About Jim Bamboulis
Jim Bamboulis has held several posts over the past 12 years, including National Sportscaster, Food Host and Writer, Talk Show Host, Olympic Researcher and Travel Film-maker.
Born and raised in Toronto, Jim learned early on that the combination of travel and food meant ultimate living. Combining his insatiable creative spirit and desire to document his travels, Jim took his unshakable travel bug and set off to explore. Add the fact that Jim also grew up in a Greek household and he learned that not only does Mom always make the best meals, but as importantly learned the importance of understanding and appreciating the countless beautiful cultures and the integral role food plays in every corner of the World.
In August 2009, Jim founded Travel Mammal, a site that brings together his travels and experiences (both good and terrifying) with the hope that others are inspired to share their own. We are all storytellers, especially when it comes to travel and food. He urges everyone to be inspired, explore and love the world and the people that share it with us. Or in other words, Live to Travel and travel to live!
Latest Posts by Jim Bamboulis
The Canadian National Exhibition marks the unofficial end of summer in Toronto. For the past 138 years, millions have flocked to what is Canada’s largest fair. In fact, this year up to 1.6 million people are expected to enjoy everything the fair has to offer. And that includes the food of course.
Let’s face it. You don’t go to the CNE to eat salads. You go for the rides and to eat food you normally wouldn’t eat (or would you?). And every year, the good people who feed you at Toronto’s annual exhibition come up with ideas to create dishes that are more outrageous than the year before.
This year is no exception. The 2016 edition of the CNE is is loaded with dishes that you can’t believe exist, much less understand how they were in even conceived. Here are my five must-eats at this years CNE. Get your Instagram’s ready and forget the diet.
Bug Dog @ The Bug Bistro
These guys have a “bug-worthy” menu. Their main attraction is the Bug Dog, a hormone-free beef frank seasoned with crispy mustard crickets.
Spam Double Down @ Miami Press
For those who remember what spam was before email, this will be all too familiar for you. This is a nostalgic dish that features two thick cut pieces of Spam – they serve as the buns – and in between you’ve got bacon, tomato, cheese and chipotle among other juicy goodies.
Philly Steaklair @ Philthy Philly’s
Sweet and savoury, this guy is a cross between a traditional Philly cheesesteak and an eclair. Topped with bacon meats, whipped cream and chocolate icing, it’ll probably make you sit down a few minutes to digest it.
The Churro Cheeseburger @ Epic Burgers + Waffles
What happens when you take the flavours of a traditional burger and combine it with sweet cinnamon fried-dough pastry as buns. You get magic, or something along those lines.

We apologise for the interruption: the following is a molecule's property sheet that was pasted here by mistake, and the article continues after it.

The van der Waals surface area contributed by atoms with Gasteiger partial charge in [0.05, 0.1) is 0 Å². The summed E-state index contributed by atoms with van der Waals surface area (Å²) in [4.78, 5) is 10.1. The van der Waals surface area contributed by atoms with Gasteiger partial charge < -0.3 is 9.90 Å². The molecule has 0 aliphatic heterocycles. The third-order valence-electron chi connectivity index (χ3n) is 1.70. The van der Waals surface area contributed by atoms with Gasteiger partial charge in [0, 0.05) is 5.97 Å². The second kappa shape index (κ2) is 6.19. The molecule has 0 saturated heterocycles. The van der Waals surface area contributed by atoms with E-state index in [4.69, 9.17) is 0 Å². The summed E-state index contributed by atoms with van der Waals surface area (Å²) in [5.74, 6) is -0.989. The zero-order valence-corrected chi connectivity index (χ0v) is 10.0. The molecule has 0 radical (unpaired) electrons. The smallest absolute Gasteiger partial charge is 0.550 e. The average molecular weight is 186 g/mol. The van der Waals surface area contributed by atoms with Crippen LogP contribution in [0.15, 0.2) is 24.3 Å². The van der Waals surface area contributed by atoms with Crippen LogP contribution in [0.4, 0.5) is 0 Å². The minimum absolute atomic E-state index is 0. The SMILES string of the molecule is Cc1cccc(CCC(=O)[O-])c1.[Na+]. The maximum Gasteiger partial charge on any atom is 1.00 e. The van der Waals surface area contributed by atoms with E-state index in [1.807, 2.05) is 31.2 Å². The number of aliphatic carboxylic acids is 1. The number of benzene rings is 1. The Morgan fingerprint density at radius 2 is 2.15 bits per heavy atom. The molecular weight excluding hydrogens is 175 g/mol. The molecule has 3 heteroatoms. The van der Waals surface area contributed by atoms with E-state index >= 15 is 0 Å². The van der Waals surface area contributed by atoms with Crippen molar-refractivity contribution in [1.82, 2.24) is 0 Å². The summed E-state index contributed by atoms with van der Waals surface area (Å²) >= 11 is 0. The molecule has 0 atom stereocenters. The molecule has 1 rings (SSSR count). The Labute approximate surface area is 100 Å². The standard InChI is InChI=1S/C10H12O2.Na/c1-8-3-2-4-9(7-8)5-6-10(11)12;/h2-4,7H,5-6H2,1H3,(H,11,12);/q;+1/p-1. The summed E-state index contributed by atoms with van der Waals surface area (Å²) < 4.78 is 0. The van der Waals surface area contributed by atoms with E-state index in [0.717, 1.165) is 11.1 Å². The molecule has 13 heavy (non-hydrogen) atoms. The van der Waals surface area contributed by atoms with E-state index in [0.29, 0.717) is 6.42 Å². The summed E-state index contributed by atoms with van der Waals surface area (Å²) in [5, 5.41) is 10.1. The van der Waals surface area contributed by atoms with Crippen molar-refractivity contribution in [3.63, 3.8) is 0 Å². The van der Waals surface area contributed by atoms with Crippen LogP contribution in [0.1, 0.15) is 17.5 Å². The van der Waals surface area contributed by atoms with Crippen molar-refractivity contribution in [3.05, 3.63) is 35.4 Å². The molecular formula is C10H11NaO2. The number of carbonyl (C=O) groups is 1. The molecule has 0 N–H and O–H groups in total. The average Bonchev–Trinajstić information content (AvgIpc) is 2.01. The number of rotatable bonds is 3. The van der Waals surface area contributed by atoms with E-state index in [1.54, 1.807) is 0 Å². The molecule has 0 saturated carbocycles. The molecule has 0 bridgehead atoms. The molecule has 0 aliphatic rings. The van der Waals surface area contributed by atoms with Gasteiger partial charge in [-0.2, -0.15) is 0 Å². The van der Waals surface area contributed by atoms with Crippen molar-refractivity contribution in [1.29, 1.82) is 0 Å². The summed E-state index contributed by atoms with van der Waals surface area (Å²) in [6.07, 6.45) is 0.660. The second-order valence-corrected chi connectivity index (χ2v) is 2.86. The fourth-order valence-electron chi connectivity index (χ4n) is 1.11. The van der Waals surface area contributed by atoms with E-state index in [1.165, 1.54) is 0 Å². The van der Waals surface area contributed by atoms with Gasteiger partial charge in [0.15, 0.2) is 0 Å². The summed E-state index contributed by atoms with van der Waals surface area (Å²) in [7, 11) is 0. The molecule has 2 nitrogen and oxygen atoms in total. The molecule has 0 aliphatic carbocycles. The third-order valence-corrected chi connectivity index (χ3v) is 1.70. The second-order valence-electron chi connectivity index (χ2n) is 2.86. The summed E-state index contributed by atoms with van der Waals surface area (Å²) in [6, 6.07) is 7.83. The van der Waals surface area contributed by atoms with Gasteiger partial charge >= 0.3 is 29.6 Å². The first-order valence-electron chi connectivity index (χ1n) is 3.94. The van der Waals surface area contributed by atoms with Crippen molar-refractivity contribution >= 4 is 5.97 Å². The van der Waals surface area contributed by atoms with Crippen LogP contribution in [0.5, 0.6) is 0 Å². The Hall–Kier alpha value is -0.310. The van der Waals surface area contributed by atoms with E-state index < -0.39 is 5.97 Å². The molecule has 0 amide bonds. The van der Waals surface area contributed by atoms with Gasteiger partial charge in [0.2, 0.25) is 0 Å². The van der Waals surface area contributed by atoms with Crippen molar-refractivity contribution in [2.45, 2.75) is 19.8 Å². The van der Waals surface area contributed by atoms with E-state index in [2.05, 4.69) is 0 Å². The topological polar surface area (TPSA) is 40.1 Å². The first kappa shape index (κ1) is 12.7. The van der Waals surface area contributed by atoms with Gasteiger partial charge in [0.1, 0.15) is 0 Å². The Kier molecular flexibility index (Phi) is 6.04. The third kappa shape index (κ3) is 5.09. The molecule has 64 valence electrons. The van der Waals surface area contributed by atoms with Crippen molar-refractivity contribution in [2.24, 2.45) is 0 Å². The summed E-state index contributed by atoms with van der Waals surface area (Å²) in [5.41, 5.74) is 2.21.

Sushi Burritos @ So&Bu
This is where Tokyo meets Tijuana. Su&Bu offers sushi burritos and poke bowls. And you’ve got your pick of tuna, salmon and shrimp. Small or big portions, this is a great concept and one that will make people line up for more.
All of these dishes and many more are located in the Food Building at the CNE. For more information, please check out the CNE website.
Got a favourite? Let us know in the comments section below.
Frankly, if you love outdoor markets where you can pick up fresh, delicious food then #UnionSummer should be one of your top Toronto destinations this summer.
Located at the foot of the city in front of Union Station, #UnionSummer features 20 food vendors that give both locals and visitors an amazing variety of food to choose from; food that’s reflective of the different neighbourhoods, cultures and ethnicities of the city. It’s a true melting pot of people and food and a clear representation of not only what Toronto is all about but what makes the city truly unique.
Only in its second year, it runs from June 27 until Sept. 5 making it the longest running outdoor market in the country.
The idea behind it was to give the roughly 250,000 people who pass through Union Station every day a reason to stay. Since construction began in 2009, people have been put off sticking around the old hub. There was very little about it that made people want to stay in the area and experience it. This market has transformed that perception. In a word, it has created a sense of community in middle of the one of the busiest areas of the city. It has given everyone who interacts with it a place to eat, laugh, meet and experience together.
When construction is completed, Union will be restored to its classically beautiful self but with so much more on the inside. Similar to the Ferry Building in San Francisco, you can expect to see a whole level of pedestrian retail with plenty of shops and services, including a fresh food marketplace, butchers, florists and bakeries.